Friday 12 July 2019 4:25 am

Give me a fulcrum and lever long enough: London’s engineers are moving the world

British ideas continue to move the world.

Irrespective of the political developments around Brexit, the soft power and influence of our industrial intellectual property and engineering innovation benefits not just Britain, but transforms lives around the world.

Today, London and the rest of the UK celebrate the fiftieth anniversary winner of the Royal Academy of Engineering’s MacRobert Award. Last night, a Belfast-based team of engineers from Bombardier were honoured for devising an aircraft wing that reduces the environmental impact of commercial flight. 

The award comes at a time of uncertainty for this team, with the company’s Canadian owner putting the Belfast factory up for sale. 

This award should assure would-be buyers that in this Belfast company they are acquiring truly world-class technology 

Just look at London’s skyline, which has been shaped by the global headquarters of past Award winners such as Rolls-Royce, BAE Systems, and Arup.  

The past winners of the MacRobert Award represent the pinnacle of UK engineering innovation – not only are they generating economic benefits, but they are also making people’s lives better. 

My experience over the last three years of judging British engineering teams fortunate enough to have been honoured with the MacRobert Award shows how important such recognition is in securing talent and contracts from all over the world. 

London has long been a global city, and those connections drive growth. The latest figures show that the number of engineering enterprises registered in London grew 10 per cent last year – the fastest rate in the country. 

From civil engineering to fintech and mechanics, bringing teams together in the capital helps to catalyse the breakthroughs that will secure mayor Sadiq Khan’s vision for London as a global test-bed for city innovation.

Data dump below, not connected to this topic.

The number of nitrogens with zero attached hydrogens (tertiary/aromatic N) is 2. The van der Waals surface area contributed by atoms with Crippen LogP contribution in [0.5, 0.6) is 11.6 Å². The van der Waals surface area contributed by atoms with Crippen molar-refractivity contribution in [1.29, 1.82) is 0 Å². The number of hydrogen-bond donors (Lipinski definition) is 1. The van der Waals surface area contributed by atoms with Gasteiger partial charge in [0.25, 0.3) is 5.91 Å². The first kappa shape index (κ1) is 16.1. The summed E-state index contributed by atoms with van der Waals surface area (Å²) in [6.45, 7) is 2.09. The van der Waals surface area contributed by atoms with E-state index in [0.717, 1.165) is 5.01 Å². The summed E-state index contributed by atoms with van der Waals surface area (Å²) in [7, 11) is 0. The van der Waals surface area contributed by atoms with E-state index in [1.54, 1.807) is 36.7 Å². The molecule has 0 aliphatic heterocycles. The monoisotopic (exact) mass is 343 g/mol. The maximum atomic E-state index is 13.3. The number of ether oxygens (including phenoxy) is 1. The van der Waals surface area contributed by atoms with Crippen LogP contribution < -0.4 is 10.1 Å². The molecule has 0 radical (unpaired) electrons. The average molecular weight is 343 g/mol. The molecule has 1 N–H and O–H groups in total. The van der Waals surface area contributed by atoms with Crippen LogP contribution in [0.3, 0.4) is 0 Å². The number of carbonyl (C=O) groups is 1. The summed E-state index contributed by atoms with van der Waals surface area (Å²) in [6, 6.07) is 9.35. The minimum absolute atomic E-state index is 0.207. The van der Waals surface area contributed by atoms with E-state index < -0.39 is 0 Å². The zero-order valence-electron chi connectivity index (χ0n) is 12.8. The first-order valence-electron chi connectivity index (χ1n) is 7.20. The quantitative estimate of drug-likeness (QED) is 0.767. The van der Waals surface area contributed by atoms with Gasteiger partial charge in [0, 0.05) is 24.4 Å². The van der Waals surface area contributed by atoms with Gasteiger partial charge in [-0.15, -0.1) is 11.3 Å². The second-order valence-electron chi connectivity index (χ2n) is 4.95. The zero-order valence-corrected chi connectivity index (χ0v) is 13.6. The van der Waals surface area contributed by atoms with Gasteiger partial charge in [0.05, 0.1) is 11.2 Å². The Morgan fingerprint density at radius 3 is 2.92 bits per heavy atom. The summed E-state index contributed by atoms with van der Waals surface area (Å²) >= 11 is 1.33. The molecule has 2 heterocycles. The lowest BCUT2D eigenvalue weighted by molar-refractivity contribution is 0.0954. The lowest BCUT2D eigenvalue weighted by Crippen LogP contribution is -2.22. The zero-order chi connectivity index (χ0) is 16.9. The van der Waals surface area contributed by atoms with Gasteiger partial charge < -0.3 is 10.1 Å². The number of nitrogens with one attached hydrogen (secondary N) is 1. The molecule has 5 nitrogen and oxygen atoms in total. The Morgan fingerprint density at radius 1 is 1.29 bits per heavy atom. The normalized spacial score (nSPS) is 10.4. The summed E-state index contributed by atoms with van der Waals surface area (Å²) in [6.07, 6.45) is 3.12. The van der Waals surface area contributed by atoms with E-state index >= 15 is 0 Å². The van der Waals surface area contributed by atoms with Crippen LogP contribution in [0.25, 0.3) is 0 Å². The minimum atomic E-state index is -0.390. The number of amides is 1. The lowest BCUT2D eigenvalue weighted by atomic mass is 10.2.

Projects that have previously won the Award, such as the Raspberry Pi or the Millennium Dome (now the O2), were step-change innovations that transformed their sectors and created jobs and growth. 

While the world’s smallest computer and the largest tented structure are very different, the creation of both involved many UK engineers, designers, and manufacturers, and they have inspired others to pursue careers in engineering. 

Such inspiration has never been more important. Every year, the UK faces a shortfall of up to 59,000 engineers and technicians with core engineering skills. If we are to retain and enhance our competitive advantage as a world leader in engineering, we must continue to recognise and empower our industry to innovate and attract inward investment. 

In tougher economic conditions, it is natural to feel reluctant to share with others, but both the public and industry alike must recognise the benefits of doing so. 

The MacRobert Award Medal is inscribed with Archimedes’ words: “Give me a fulcrum and a lever long enough… and I will move the world”.

It reminds us that our true leverage as the world’s eighth largest manufacturing economy comes from sharing our wealth of ideas and talent with the world, with all the associated economic and societal benefits this brings.

Main image credit: Getty

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